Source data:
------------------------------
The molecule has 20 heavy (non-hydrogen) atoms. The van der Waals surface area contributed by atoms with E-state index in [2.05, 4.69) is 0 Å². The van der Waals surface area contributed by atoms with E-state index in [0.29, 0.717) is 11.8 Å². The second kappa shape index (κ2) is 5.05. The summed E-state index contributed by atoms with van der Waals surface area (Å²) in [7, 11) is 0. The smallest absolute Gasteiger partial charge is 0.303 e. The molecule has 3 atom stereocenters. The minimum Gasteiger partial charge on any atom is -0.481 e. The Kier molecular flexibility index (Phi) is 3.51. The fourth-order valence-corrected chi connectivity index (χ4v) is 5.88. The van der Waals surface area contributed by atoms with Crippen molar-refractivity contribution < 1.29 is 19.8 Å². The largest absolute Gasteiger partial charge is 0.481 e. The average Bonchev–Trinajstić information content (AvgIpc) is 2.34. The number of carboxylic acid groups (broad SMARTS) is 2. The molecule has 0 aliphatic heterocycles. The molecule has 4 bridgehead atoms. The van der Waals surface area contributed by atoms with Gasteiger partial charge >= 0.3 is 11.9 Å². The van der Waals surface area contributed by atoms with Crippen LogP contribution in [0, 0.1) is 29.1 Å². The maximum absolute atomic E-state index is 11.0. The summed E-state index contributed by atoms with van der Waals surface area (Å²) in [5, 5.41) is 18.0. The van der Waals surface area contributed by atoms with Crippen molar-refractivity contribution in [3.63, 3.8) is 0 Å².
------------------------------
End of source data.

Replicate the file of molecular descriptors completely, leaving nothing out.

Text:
The molecule has 20 heavy (non-hydrogen) atoms. The van der Waals surface area contributed by atoms with E-state index in [2.05, 4.69) is 0 Å². The van der Waals surface area contributed by atoms with E-state index in [0.29, 0.717) is 11.8 Å². The second kappa shape index (κ2) is 5.05. The summed E-state index contributed by atoms with van der Waals surface area (Å²) in [7, 11) is 0. The smallest absolute Gasteiger partial charge is 0.303 e. The molecule has 3 atom stereocenters. The minimum Gasteiger partial charge on any atom is -0.481 e. The Kier molecular flexibility index (Phi) is 3.51. The fourth-order valence-corrected chi connectivity index (χ4v) is 5.88. The van der Waals surface area contributed by atoms with Crippen molar-refractivity contribution < 1.29 is 19.8 Å². The largest absolute Gasteiger partial charge is 0.481 e. The average Bonchev–Trinajstić information content (AvgIpc) is 2.34. The number of carboxylic acid groups (broad SMARTS) is 2. The molecule has 0 aliphatic heterocycles. The molecule has 4 bridgehead atoms. The van der Waals surface area contributed by atoms with Gasteiger partial charge >= 0.3 is 11.9 Å². The van der Waals surface area contributed by atoms with Crippen LogP contribution in [0, 0.1) is 29.1 Å². The maximum absolute atomic E-state index is 11.0. The summed E-state index contributed by atoms with van der Waals surface area (Å²) in [5, 5.41) is 18.0. The van der Waals surface area contributed by atoms with Crippen molar-refractivity contribution in [3.63, 3.8) is 0 Å².